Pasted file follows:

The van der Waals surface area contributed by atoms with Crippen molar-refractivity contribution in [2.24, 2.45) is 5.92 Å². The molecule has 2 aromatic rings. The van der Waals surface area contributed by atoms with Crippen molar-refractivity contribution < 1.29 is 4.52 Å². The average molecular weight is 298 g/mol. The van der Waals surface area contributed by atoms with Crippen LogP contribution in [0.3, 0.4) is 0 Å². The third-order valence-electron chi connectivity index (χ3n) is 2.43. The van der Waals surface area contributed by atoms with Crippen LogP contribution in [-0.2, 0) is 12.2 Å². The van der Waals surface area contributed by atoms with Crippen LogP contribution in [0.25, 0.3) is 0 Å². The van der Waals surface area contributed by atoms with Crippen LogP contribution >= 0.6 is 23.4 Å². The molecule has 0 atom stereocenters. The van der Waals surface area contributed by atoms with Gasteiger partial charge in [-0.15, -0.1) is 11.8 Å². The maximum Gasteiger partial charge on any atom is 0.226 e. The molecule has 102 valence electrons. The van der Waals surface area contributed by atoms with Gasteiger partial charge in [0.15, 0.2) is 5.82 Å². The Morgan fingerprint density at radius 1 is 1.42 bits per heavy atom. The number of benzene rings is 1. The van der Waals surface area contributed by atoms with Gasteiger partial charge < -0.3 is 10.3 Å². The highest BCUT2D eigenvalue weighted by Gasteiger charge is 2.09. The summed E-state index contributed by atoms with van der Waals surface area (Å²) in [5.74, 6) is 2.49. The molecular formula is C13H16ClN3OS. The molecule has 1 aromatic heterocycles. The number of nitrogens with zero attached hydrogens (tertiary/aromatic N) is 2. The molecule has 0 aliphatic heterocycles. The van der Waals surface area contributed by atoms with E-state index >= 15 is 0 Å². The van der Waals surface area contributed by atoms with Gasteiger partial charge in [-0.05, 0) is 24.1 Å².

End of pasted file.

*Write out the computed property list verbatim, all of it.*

The van der Waals surface area contributed by atoms with Crippen molar-refractivity contribution in [2.24, 2.45) is 5.92 Å². The molecule has 2 aromatic rings. The van der Waals surface area contributed by atoms with Crippen molar-refractivity contribution < 1.29 is 4.52 Å². The average molecular weight is 298 g/mol. The van der Waals surface area contributed by atoms with Crippen LogP contribution in [0.3, 0.4) is 0 Å². The third-order valence-electron chi connectivity index (χ3n) is 2.43. The van der Waals surface area contributed by atoms with Crippen LogP contribution in [-0.2, 0) is 12.2 Å². The van der Waals surface area contributed by atoms with Crippen LogP contribution in [0.25, 0.3) is 0 Å². The van der Waals surface area contributed by atoms with Crippen LogP contribution >= 0.6 is 23.4 Å². The molecule has 0 atom stereocenters. The van der Waals surface area contributed by atoms with Gasteiger partial charge in [-0.15, -0.1) is 11.8 Å². The maximum Gasteiger partial charge on any atom is 0.226 e. The molecule has 102 valence electrons. The van der Waals surface area contributed by atoms with Gasteiger partial charge in [0.15, 0.2) is 5.82 Å². The Morgan fingerprint density at radius 1 is 1.42 bits per heavy atom. The number of benzene rings is 1. The van der Waals surface area contributed by atoms with Gasteiger partial charge < -0.3 is 10.3 Å². The highest BCUT2D eigenvalue weighted by Gasteiger charge is 2.09. The summed E-state index contributed by atoms with van der Waals surface area (Å²) in [5.74, 6) is 2.49. The molecular formula is C13H16ClN3OS. The molecule has 1 aromatic heterocycles. The number of nitrogens with zero attached hydrogens (tertiary/aromatic N) is 2. The molecule has 0 aliphatic heterocycles. The van der Waals surface area contributed by atoms with E-state index >= 15 is 0 Å². The van der Waals surface area contributed by atoms with Gasteiger partial charge in [-0.05, 0) is 24.1 Å².